PARKS, JAMES HORACE, who died on November 21, 1980, aged 77, will be remembered for his feat of scoring 3,003 runs and taking 101 wickets in 1937, a record which, unless the whole pattern of country cricket is radically changed, cannot possibly be equalled. First appearing for Sussex in 1924, he created a sensation by taking seven for 17 in his third match, in the second innings against Leicestershire at Horsham. Naturally, great things were hoped of him, but he was slow to develop and it was not until 1927, when he made 1,036 runs with an average of 23.54 and took 44 wickets at 26.93, that he began to justify the confidence which the country had placed in him. From then until the Second World War he was an indispensable member of the side. In 1928 he made the first of his 41 hundreds and in 1929 helped Bowley to put up 368 in three hours, at that time a Sussex record, for the first wicket against Gloucestershire; his share was 110. In 1935 he did the double and appeared for the Players at Lord's; that winter he was a member of E. R. T. Holmes's MCC side to Australia and New Zealand, which did not play official Tests. His one Test appearance was against New Zealand at Lord's in 1937, when he opened the batting with Hutton, also making his Test debut, but, though he scored 22 in the first innings and bowled well, he can never have been a strong candidate for a place against Australia. His first-class career ended in 1939. After the War he went to the Lancashire League and later, for a time in the 1960s, was the country coach at Hove. He was essentially a county player, immensely dependable, but lacking the touch of genius which marks the top class. Indeed, after forty years it is difficult to have any vivid picture of his cricket, except perhaps of his brilliant close fielding. As a batsman he was sound and a particularly good cutter, not very attractive to watch, but capable of scoring fast if wanted. Stockily built, he was for years a formidable opening partner for John Langridge, and had the considerable merit that no fast bowler was likely to intimidate him. He bowled slow-medium in-swingers, which, if there was any bite in the wicket, often moved away after pitching; but again he was normally reliable rather than deadly. He was first of a distinguished cricket family. His younger brother was for years one of the mainstays of the Sussex batting; his son, at one time captain of Sussex, played many times for England both asa batsman and as a wicket-keeper, and his grandson has recently been played for Hampshire.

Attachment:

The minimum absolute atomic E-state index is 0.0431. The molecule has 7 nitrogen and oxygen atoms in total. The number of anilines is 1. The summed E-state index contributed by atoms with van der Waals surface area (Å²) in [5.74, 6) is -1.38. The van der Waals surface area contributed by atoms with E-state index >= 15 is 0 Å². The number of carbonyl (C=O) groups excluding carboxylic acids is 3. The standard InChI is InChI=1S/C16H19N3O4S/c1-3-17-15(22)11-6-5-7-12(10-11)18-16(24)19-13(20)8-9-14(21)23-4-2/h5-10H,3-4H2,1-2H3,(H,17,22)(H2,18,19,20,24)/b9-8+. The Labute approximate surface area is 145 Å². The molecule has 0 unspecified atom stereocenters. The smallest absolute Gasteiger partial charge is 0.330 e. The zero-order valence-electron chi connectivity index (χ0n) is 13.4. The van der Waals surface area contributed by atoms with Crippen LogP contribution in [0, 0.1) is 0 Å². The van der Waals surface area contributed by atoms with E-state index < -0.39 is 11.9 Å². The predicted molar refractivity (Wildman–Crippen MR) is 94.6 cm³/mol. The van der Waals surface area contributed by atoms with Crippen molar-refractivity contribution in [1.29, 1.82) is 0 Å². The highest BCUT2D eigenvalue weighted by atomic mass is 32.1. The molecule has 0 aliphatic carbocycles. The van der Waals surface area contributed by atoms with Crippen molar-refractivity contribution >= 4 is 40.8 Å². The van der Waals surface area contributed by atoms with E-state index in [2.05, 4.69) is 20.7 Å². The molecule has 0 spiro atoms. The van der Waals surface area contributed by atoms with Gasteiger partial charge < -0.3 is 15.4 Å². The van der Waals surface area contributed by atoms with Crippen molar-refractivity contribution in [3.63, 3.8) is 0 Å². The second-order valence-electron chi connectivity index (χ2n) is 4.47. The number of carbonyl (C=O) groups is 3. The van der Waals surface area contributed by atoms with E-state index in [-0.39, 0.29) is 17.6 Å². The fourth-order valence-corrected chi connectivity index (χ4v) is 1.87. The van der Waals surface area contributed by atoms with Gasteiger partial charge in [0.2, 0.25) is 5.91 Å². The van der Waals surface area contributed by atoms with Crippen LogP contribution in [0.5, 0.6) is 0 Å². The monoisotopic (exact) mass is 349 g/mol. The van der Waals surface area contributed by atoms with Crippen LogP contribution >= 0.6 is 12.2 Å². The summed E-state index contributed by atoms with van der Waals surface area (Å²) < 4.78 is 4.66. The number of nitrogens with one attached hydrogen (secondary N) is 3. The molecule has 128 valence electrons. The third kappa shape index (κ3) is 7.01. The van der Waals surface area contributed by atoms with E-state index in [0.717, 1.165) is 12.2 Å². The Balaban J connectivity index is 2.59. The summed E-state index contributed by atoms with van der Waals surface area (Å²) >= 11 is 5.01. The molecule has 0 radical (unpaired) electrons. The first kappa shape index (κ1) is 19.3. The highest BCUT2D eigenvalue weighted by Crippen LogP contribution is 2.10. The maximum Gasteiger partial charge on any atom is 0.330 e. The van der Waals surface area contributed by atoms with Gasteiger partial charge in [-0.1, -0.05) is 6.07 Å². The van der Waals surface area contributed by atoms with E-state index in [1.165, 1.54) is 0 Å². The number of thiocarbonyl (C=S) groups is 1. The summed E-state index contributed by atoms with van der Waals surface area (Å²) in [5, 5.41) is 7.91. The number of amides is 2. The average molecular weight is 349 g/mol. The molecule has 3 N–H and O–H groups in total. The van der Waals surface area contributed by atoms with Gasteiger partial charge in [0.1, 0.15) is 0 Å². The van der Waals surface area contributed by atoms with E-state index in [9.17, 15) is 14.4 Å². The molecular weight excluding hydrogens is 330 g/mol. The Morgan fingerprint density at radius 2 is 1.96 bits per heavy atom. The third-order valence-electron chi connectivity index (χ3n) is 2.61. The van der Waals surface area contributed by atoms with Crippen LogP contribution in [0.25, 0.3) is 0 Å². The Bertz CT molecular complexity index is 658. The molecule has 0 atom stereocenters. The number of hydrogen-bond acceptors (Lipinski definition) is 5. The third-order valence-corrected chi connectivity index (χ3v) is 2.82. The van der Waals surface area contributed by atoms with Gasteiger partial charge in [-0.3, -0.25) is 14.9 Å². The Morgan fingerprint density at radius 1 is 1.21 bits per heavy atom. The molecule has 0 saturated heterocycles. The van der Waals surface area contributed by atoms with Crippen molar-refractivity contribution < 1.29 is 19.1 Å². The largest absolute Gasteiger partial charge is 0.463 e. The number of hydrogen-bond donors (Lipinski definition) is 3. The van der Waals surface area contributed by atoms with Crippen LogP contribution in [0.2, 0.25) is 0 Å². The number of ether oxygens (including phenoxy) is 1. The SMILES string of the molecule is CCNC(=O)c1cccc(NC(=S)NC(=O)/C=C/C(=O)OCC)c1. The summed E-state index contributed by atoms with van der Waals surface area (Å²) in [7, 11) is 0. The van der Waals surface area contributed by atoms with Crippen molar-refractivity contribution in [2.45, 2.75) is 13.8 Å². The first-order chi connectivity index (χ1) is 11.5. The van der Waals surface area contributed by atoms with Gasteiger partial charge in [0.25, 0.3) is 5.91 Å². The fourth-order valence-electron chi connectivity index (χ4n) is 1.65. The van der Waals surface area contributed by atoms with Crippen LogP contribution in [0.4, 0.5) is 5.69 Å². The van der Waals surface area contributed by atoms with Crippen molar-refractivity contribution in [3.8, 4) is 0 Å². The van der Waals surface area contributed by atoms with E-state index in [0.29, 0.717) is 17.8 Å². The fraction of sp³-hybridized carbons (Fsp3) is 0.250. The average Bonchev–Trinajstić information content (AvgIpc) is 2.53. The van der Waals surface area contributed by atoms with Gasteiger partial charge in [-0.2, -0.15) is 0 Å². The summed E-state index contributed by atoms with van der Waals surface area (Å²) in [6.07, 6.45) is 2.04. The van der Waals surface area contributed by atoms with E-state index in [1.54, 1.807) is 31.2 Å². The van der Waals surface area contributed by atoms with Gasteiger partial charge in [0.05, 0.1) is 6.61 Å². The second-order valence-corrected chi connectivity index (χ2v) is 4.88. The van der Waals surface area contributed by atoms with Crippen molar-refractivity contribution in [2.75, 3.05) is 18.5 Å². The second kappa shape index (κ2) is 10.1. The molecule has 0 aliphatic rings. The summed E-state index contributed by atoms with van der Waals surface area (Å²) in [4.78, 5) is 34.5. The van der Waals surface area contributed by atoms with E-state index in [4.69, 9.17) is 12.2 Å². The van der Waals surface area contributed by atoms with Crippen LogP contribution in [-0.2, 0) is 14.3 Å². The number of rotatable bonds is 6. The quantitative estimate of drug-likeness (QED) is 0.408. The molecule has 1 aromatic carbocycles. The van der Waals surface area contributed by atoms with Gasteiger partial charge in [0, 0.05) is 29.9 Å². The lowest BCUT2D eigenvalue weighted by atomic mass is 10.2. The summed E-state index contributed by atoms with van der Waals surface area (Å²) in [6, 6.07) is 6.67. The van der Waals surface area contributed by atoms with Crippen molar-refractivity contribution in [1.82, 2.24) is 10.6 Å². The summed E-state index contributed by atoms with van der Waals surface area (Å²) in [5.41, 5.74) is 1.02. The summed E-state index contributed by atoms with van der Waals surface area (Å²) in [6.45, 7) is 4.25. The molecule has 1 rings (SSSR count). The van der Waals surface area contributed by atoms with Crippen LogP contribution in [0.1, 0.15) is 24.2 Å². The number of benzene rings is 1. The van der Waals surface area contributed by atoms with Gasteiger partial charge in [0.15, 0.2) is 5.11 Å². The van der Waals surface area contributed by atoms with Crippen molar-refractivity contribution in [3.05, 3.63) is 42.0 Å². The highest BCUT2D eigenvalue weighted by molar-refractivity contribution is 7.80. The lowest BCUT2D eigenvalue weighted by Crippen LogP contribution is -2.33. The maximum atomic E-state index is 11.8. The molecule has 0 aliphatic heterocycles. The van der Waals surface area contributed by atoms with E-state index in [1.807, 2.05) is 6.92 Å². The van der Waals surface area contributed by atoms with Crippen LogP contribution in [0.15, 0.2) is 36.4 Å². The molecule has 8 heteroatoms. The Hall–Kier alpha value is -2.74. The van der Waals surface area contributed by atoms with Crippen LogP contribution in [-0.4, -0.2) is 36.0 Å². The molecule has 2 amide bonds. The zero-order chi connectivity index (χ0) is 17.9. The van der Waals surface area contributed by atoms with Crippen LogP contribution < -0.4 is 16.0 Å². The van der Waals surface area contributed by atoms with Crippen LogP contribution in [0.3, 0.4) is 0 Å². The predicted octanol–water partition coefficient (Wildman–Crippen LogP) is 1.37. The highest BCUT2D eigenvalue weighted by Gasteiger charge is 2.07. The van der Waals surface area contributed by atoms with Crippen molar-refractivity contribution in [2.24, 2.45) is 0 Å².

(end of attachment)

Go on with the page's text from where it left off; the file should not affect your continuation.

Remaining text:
PATERSON, ROBERT FRASER TROUTBECK, died in Edinburgh on May 29, 1980, aged 63, after a long illness. He headed the Brighton College averages in 1933 and 1934, when he played for the Public Schools at Lord's, and, making his first appearance for Essex in 1946, was for that season a regular and valuable member of the side. He played many useful innings - the highest of them 80 against Yorkshire, the champion country, at Harrogate - occasionally picked up a wicket as a medium-paced change bowler and in one match at least kept wicket creditably in the absence of T. H. Wade. Apart from one appearance in 1948, this ended his first-class career, though from 1947 to 1950 he was the country's Secretary. He then moved to Scotland where he continued to make many runs and also did notable work as a coach. He was a particularly good off-driver.